PS100 RS 04 Electromagnetic

PS100 RS 04 Electromagnetic - Chapter 4 - The...

Info iconThis preview shows page 1. Sign up to view the full content.

View Full Document Right Arrow Icon
This is the end of the preview. Sign up to access the rest of the document.

Unformatted text preview: Chapter 4 - The Electromagnetic Interaction 1 If a feather and a hammer are dropped at the same time on the Moon (in vacuum), a. b. c. d. The hammer hits the ground first The feather hits the ground first The hammer and feather hit at the same time Neither hit the ground Chapter 4 - The Electromagnetic Interaction 2 The gravitational interaction between you and the Earth is strongest a. b. c. When you are standing at sea level. When you are standing on top of Mt. Timpanogos, ~12,000 ft above sea level. When you are sitting in a space shuttle climbing into orbit at a height of 200,000 ft. Chapter 4 - The Electromagnetic Interaction 3 The Electromagnetic Interaction ► Electrification happens all the time. Chapter 4 - The Electromagnetic Interaction 4 Electricity ► Static or unmoving electricity was stored in “Leyden Jars”. Benjamin Franklin used them to show that static electricity and moving electricity, like lightening, were the same. Chapter 4 - The Electromagnetic Interaction 5 The Electric Force Law ► ► ► Gravity only pulls. And it works on objects with mass. The electromagnetic force both pulls and pushes and it works on objects with charge. But the force law is otherwise the same: F = kQq/d2 Q q Q and q represent charge. d which can be positive or negative. As with gravity (G), k is just a number. Chapter 4 - The Electromagnetic Interaction 6 The Electric Force Law ► Objects of opposite charge attract each other. ► Objects of like charge repel each other. Chapter 4 - The Electromagnetic Interaction 7 The Electrical Model of Matter ► At first electricity was thought to be a fluid, like water. ► Experiments done by J. J. Thompson showed this “fluid” to be a stream of charged particles. He broke atoms into positive and negative parts. Chapter 4 - The Electromagnetic Interaction 8 The Electrical Model of Matter ► ► Positive charged “ions” behave individualistically like atoms. Negative charges are always the same regardless of where they come from. The charge of individual electrons was first measured in the Millikan oil­drop experiment in 1909. Chapter 4 - The Electromagnetic Interaction 1.6 x 10­19 coulombs 9 Chapter 4 - The Electromagnetic Interaction 10 The Electrical Model of Matter ► Later it was found that the positive charge carrier was the proton, found inside all atoms. The negative charge carrying electrons are also found in all atoms. What is moving the most to ground the charge? a) Atoms b) Protons c) Neutrons d) Electrons e) Air Chapter 4 - The Electromagnetic Interaction 11 Insulators and Conductors ► Materials that electricity flows through are called conductors. ► Materials that electricity cannot pass through are insulators. Chapter 4 - The Electromagnetic Interaction 12 Contact Force ► Air friction, sliding friction, cutting, touching, pushing, resting on something, connected by a rope, etc. ► It only exists when things touch. Get Very Close! Chapter 4 - The Electromagnetic Interaction 13 Contact Force ► Electromagnetic repulsion between atoms causes the force of contact and sliding friction between objects. Chapter 4 - The Electromagnetic Interaction 14 Do they ever really touch? Chapter 4 - The Electromagnetic Interaction 15 Magnetism ► It has been known for thousands of years that some metals had the ability to permanently attract other similar metals. ► Such metals are called “magnetic” or “ferromagnetic”. Chapter 4 - The Electromagnetic Interaction 16 Magnetism and Field Lines ► The extent ofmagnetic influence is readily described by “field lines”. Such lines can be traced by iron filings. Chapter 4 - The Electromagnetic Interaction 17 The Electromagnetic Interaction ► Hans Christen Oersted discovered that flowing electricity creates magnetism. Chapter 4 - The Electromagnetic Interaction 18 ► ► ► ► Permanent Magnets The easiest way to create a magnet would be to get a piece of iron or other ferro­magnetic material and expose to a strong magnetic field. The strength of the resulting magnet would be directly proportional to both the strength of the original field and the period of exposure. Note that the newly magnetic metal will get weaker and weaker over time. When metal is heated to temperatures above the Curie temperature the domains go away. Chapter 4 - The Electromagnetic Interaction 19 ...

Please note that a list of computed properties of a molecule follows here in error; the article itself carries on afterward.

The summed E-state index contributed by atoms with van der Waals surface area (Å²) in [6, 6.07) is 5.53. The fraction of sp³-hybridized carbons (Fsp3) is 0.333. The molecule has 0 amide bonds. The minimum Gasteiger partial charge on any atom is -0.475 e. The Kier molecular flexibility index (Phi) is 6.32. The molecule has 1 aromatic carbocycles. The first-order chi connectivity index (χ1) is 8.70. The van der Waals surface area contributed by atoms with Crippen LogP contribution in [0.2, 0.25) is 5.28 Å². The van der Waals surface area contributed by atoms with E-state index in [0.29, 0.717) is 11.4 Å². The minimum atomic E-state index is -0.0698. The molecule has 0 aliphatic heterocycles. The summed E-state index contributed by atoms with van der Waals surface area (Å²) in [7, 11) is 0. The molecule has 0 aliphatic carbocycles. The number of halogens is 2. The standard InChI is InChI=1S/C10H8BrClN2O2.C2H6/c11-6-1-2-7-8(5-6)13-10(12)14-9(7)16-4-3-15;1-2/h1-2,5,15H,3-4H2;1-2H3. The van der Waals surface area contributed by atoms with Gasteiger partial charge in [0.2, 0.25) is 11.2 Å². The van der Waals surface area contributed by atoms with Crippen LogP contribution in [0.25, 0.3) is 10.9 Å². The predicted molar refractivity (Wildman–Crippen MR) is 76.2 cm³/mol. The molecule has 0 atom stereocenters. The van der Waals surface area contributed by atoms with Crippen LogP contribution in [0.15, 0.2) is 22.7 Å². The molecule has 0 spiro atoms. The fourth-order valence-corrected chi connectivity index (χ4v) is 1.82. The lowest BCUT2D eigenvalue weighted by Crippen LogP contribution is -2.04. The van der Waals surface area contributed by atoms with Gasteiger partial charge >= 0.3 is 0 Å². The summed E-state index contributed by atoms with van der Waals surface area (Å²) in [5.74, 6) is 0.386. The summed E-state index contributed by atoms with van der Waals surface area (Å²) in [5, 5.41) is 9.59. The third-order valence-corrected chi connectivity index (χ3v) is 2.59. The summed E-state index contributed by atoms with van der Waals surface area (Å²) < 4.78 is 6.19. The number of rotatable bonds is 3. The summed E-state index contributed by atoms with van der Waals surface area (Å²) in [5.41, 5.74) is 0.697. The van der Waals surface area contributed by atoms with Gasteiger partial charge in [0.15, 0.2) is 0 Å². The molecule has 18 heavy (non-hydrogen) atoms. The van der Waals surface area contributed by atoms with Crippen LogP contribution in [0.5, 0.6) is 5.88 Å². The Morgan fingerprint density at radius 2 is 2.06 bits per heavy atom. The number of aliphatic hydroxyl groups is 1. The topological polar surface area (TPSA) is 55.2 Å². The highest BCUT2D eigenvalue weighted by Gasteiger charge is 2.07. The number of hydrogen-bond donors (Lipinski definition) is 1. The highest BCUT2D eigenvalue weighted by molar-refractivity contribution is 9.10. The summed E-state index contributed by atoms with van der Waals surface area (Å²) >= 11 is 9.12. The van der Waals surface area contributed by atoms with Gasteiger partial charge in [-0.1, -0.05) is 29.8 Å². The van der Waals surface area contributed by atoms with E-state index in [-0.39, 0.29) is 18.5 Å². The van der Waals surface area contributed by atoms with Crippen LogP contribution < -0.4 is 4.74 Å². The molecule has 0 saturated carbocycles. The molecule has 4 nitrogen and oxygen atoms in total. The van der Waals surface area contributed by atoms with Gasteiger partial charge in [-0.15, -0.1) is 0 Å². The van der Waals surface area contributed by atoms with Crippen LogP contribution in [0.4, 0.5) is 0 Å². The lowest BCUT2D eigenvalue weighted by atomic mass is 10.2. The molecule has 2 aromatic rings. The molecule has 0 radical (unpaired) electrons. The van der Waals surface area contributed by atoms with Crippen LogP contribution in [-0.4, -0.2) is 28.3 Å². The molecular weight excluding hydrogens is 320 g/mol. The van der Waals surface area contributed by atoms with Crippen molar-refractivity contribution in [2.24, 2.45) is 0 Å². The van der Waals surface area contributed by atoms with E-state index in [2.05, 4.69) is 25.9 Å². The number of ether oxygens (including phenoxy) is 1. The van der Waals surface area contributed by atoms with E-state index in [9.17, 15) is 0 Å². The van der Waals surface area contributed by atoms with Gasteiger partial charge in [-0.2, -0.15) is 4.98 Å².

View Full Document

This document was uploaded on 11/01/2011 for the course PHY S 100 at BYU.

Ask a homework question - tutors are online